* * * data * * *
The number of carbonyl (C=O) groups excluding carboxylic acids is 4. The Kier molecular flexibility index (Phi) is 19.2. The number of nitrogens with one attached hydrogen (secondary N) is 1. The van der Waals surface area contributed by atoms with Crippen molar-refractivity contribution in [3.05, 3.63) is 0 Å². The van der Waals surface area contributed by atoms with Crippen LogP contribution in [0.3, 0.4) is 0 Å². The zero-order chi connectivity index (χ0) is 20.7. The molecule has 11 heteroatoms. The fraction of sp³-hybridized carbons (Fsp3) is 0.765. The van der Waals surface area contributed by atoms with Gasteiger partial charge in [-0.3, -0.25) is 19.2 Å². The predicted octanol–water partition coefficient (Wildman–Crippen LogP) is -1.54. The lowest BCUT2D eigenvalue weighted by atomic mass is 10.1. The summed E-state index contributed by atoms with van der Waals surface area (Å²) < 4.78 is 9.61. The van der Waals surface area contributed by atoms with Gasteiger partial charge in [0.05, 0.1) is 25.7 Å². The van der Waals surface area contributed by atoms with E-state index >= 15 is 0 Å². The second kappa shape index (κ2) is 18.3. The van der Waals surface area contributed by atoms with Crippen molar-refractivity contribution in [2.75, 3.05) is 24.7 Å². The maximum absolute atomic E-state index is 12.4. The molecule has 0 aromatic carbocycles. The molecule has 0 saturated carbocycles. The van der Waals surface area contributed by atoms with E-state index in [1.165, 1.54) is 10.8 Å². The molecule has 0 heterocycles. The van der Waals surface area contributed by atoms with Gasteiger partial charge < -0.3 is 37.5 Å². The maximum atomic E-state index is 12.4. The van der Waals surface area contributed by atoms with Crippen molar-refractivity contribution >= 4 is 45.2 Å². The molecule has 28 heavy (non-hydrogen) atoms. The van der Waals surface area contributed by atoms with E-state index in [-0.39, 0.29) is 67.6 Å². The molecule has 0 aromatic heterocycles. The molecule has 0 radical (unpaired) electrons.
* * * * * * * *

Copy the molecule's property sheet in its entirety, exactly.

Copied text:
The number of carbonyl (C=O) groups excluding carboxylic acids is 4. The Kier molecular flexibility index (Phi) is 19.2. The number of nitrogens with one attached hydrogen (secondary N) is 1. The van der Waals surface area contributed by atoms with Crippen molar-refractivity contribution in [3.05, 3.63) is 0 Å². The van der Waals surface area contributed by atoms with Crippen LogP contribution in [0.3, 0.4) is 0 Å². The zero-order chi connectivity index (χ0) is 20.7. The molecule has 11 heteroatoms. The fraction of sp³-hybridized carbons (Fsp3) is 0.765. The van der Waals surface area contributed by atoms with Gasteiger partial charge in [-0.3, -0.25) is 19.2 Å². The predicted octanol–water partition coefficient (Wildman–Crippen LogP) is -1.54. The lowest BCUT2D eigenvalue weighted by atomic mass is 10.1. The summed E-state index contributed by atoms with van der Waals surface area (Å²) < 4.78 is 9.61. The van der Waals surface area contributed by atoms with Gasteiger partial charge in [0.05, 0.1) is 25.7 Å². The van der Waals surface area contributed by atoms with E-state index >= 15 is 0 Å². The second kappa shape index (κ2) is 18.3. The van der Waals surface area contributed by atoms with Crippen molar-refractivity contribution in [2.75, 3.05) is 24.7 Å². The maximum absolute atomic E-state index is 12.4. The molecule has 0 aromatic carbocycles. The molecule has 0 saturated carbocycles. The van der Waals surface area contributed by atoms with E-state index in [1.165, 1.54) is 10.8 Å². The molecule has 0 heterocycles. The van der Waals surface area contributed by atoms with Gasteiger partial charge < -0.3 is 37.5 Å². The maximum atomic E-state index is 12.4. The van der Waals surface area contributed by atoms with Crippen molar-refractivity contribution >= 4 is 45.2 Å². The molecule has 28 heavy (non-hydrogen) atoms. The van der Waals surface area contributed by atoms with E-state index in [-0.39, 0.29) is 67.6 Å². The molecule has 0 aromatic heterocycles. The molecule has 0 radical (unpaired) electrons.